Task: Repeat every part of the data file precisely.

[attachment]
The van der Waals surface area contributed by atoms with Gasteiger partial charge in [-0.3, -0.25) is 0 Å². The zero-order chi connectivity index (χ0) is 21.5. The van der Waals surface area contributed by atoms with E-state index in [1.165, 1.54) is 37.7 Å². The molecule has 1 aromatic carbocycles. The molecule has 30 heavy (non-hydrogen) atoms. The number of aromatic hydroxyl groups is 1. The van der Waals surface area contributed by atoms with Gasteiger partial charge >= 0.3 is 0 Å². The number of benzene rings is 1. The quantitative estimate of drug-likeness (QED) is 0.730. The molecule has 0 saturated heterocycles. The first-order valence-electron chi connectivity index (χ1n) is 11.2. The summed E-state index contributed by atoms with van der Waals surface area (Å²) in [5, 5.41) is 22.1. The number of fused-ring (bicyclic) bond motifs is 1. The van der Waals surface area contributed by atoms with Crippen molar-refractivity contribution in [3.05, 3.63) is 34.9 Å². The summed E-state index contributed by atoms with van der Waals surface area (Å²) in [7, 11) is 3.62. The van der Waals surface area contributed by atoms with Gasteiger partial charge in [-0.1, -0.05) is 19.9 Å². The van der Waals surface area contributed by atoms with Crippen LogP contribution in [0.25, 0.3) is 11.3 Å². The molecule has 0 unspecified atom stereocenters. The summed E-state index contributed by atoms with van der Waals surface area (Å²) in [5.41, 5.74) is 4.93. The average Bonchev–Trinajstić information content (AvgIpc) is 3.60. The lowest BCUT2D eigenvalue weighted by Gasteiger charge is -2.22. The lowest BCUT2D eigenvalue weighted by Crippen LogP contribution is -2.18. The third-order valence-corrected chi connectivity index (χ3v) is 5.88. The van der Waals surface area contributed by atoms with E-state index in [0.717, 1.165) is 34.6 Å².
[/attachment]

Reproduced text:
The van der Waals surface area contributed by atoms with Gasteiger partial charge in [-0.3, -0.25) is 0 Å². The zero-order chi connectivity index (χ0) is 21.5. The van der Waals surface area contributed by atoms with E-state index in [1.165, 1.54) is 37.7 Å². The molecule has 1 aromatic carbocycles. The molecule has 30 heavy (non-hydrogen) atoms. The number of aromatic hydroxyl groups is 1. The van der Waals surface area contributed by atoms with Gasteiger partial charge >= 0.3 is 0 Å². The number of benzene rings is 1. The quantitative estimate of drug-likeness (QED) is 0.730. The molecule has 0 saturated heterocycles. The first-order valence-electron chi connectivity index (χ1n) is 11.2. The summed E-state index contributed by atoms with van der Waals surface area (Å²) in [5, 5.41) is 22.1. The number of fused-ring (bicyclic) bond motifs is 1. The van der Waals surface area contributed by atoms with Crippen molar-refractivity contribution in [3.05, 3.63) is 34.9 Å². The summed E-state index contributed by atoms with van der Waals surface area (Å²) in [7, 11) is 3.62. The van der Waals surface area contributed by atoms with Gasteiger partial charge in [-0.1, -0.05) is 19.9 Å². The van der Waals surface area contributed by atoms with Crippen LogP contribution in [0.25, 0.3) is 11.3 Å². The molecule has 0 unspecified atom stereocenters. The summed E-state index contributed by atoms with van der Waals surface area (Å²) in [5.41, 5.74) is 4.93. The average Bonchev–Trinajstić information content (AvgIpc) is 3.60. The lowest BCUT2D eigenvalue weighted by Gasteiger charge is -2.22. The lowest BCUT2D eigenvalue weighted by Crippen LogP contribution is -2.18. The third-order valence-corrected chi connectivity index (χ3v) is 5.88. The van der Waals surface area contributed by atoms with E-state index in [0.717, 1.165) is 34.6 Å².